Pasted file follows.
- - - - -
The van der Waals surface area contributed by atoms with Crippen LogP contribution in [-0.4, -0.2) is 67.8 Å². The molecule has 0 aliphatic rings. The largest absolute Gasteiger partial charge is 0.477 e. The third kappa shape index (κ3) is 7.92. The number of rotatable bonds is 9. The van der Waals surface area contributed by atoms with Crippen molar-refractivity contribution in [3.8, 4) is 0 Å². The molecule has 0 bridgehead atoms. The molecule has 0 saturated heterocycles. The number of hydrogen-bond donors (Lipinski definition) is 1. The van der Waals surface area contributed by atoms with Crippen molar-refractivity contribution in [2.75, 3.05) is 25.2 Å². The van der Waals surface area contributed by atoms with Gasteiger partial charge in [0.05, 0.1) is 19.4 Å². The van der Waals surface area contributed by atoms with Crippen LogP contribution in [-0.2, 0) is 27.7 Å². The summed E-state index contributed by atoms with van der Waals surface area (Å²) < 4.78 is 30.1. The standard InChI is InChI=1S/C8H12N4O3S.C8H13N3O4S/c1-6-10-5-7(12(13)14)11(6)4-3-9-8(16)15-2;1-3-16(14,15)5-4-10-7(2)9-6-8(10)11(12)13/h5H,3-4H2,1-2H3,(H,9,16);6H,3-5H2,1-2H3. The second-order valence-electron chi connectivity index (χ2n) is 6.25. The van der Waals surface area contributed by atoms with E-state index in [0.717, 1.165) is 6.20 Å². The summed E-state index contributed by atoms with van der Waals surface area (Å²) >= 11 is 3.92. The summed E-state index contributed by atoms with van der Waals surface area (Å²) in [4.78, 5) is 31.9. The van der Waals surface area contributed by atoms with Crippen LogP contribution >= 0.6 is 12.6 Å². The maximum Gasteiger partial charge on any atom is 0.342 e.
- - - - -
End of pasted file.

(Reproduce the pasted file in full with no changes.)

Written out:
The van der Waals surface area contributed by atoms with Crippen LogP contribution in [-0.4, -0.2) is 67.8 Å². The molecule has 0 aliphatic rings. The largest absolute Gasteiger partial charge is 0.477 e. The third kappa shape index (κ3) is 7.92. The number of rotatable bonds is 9. The van der Waals surface area contributed by atoms with Crippen molar-refractivity contribution in [3.8, 4) is 0 Å². The molecule has 0 bridgehead atoms. The molecule has 0 saturated heterocycles. The number of hydrogen-bond donors (Lipinski definition) is 1. The van der Waals surface area contributed by atoms with Crippen molar-refractivity contribution in [2.75, 3.05) is 25.2 Å². The van der Waals surface area contributed by atoms with Gasteiger partial charge in [0.05, 0.1) is 19.4 Å². The van der Waals surface area contributed by atoms with Crippen LogP contribution in [-0.2, 0) is 27.7 Å². The summed E-state index contributed by atoms with van der Waals surface area (Å²) < 4.78 is 30.1. The standard InChI is InChI=1S/C8H12N4O3S.C8H13N3O4S/c1-6-10-5-7(12(13)14)11(6)4-3-9-8(16)15-2;1-3-16(14,15)5-4-10-7(2)9-6-8(10)11(12)13/h5H,3-4H2,1-2H3,(H,9,16);6H,3-5H2,1-2H3. The second-order valence-electron chi connectivity index (χ2n) is 6.25. The van der Waals surface area contributed by atoms with E-state index in [0.717, 1.165) is 6.20 Å². The summed E-state index contributed by atoms with van der Waals surface area (Å²) >= 11 is 3.92. The summed E-state index contributed by atoms with van der Waals surface area (Å²) in [4.78, 5) is 31.9. The van der Waals surface area contributed by atoms with Crippen LogP contribution >= 0.6 is 12.6 Å². The maximum Gasteiger partial charge on any atom is 0.342 e.